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News / City Life

Sly Fox Hotel could lose 24-hour licence and close down

A band plays to a crowd at the Slyfox
Photograph: Supplied

Locals are petitioning to save popular Enmore nightspot the Sly Fox after newly imposed council recommendations require the venue to shut at midnight. The owners of the Sly Fox believe the new regulations could seriously impact the longstanding late-night venue and could ultimately lead to its permanent closure. 

The Sly Fox has operated as a 24-hour venue for more than 21 years, without entry, alcohol or noise restrictions. The venue hosts weekly comedy nights, local and international DJs and improvisational actors’ groups. The popularity of the late-night dancefloor has soared since the lockout laws were introduced elsewhere in Sydney in 2014. The Sly Fox has also been viewed as an important LGBTQIA hub in Sydney for many years. It was at the forefront of Sydney’s prolific drag king scene in the early ’00s, and queer club Birdcage has been holding its weekly Wednesday night dance party at the Sly Fox for the past eight years. 

The venue has a complicated history with regard to its operating hours. The Sly Fox Hotel opened in 1998 and was granted a one-year trial period for 24-hour operation. When this trial period expired in 1999, the Sly Fox continued 24-hour operations without renewing its license to do so. This continued for 21 years, until the introduction of the Sydney lockout laws in 2014, when a review discovered the lapsed development application for a 24-hour liquor licence.

Photograph: Supplied

However, in recognition of the venue's 21-year clean record, in 2016 Inner West Council agreed in a letter to allow the Sly Fox to continue its 24-hour trading, under the proviso that amplified music cease after 3am. The introduction of headphones for a silent disco has allowed parties to continue into the early hours, and the Sly Fox's owners have invested more than $100,000 in sound-proofing over the past three years.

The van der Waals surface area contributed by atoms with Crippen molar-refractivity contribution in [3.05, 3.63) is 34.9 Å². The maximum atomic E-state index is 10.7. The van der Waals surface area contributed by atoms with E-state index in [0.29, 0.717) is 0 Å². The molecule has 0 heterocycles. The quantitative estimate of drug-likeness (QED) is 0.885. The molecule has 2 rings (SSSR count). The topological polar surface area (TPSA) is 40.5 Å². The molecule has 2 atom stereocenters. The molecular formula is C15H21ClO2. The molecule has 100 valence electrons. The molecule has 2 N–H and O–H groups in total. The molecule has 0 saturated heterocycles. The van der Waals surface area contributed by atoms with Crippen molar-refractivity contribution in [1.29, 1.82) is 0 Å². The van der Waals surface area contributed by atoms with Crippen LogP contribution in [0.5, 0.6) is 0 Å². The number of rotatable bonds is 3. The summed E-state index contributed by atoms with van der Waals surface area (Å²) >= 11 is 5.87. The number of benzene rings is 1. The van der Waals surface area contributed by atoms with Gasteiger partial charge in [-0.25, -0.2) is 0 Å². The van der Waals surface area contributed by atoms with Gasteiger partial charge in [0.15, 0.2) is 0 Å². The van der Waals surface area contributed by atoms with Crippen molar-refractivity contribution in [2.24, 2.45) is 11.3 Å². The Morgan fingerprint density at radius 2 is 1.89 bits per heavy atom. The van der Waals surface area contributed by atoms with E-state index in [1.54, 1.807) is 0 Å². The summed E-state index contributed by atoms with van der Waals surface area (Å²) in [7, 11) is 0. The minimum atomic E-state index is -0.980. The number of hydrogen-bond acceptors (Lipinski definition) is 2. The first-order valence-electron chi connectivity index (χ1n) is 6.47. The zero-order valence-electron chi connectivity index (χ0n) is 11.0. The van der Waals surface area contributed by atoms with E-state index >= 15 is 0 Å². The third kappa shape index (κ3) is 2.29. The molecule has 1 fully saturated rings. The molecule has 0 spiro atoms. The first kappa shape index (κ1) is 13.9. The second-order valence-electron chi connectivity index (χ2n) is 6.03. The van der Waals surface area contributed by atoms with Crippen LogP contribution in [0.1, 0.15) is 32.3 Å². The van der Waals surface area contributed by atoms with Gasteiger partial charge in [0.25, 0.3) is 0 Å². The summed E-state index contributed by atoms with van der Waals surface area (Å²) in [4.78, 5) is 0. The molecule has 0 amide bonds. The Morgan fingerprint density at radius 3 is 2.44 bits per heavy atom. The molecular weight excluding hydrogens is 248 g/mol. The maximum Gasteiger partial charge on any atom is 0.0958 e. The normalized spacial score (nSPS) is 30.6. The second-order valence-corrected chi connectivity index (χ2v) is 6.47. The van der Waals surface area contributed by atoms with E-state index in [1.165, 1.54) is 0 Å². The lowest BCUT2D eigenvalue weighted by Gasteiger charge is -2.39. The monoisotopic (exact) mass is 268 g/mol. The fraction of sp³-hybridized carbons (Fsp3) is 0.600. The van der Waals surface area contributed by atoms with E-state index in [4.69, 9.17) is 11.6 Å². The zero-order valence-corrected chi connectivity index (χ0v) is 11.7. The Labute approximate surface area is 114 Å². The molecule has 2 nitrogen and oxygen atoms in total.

A new development application (DA) was submitted this year for the removal of the amplified music clause following extensive consultation with DA planners, town planners, acoustic engineers, neighbours, lawyers, Inner West mayor Darcy Byrne and other key stakeholders. However, council officials subsequently requested the venue withdraw this application, citing the Sly Fox's expired 24-hour licence as grounds for ineligibility. The council also retracted its previous letter supporting the continuance of 24-hour trading. The Sly Fox’s owners claim they were told to “bury the letter”, with council staff insisting they would offer the support needed for the venue to regain formally approved 24-hour licensing. 

However, on Tuesday, November 12, the council said it would be putting forward a “recommendation of midnight closure with the possibility of a one year trial till 3am”, a move that could severely impact the Sly Fox's night-time offering and potentially lead to its closure, its owners say.

In response, the Sly Fox has launched a campaign to ‘Save the Sly Fox Closing’, which also has Byrne's backing. The Sly Fox is calling on the public to support its application for 24-hour trading by submitting a letter to Inner West Council and by signing a petition

Find other Sydney venues located outside the lockout zone here.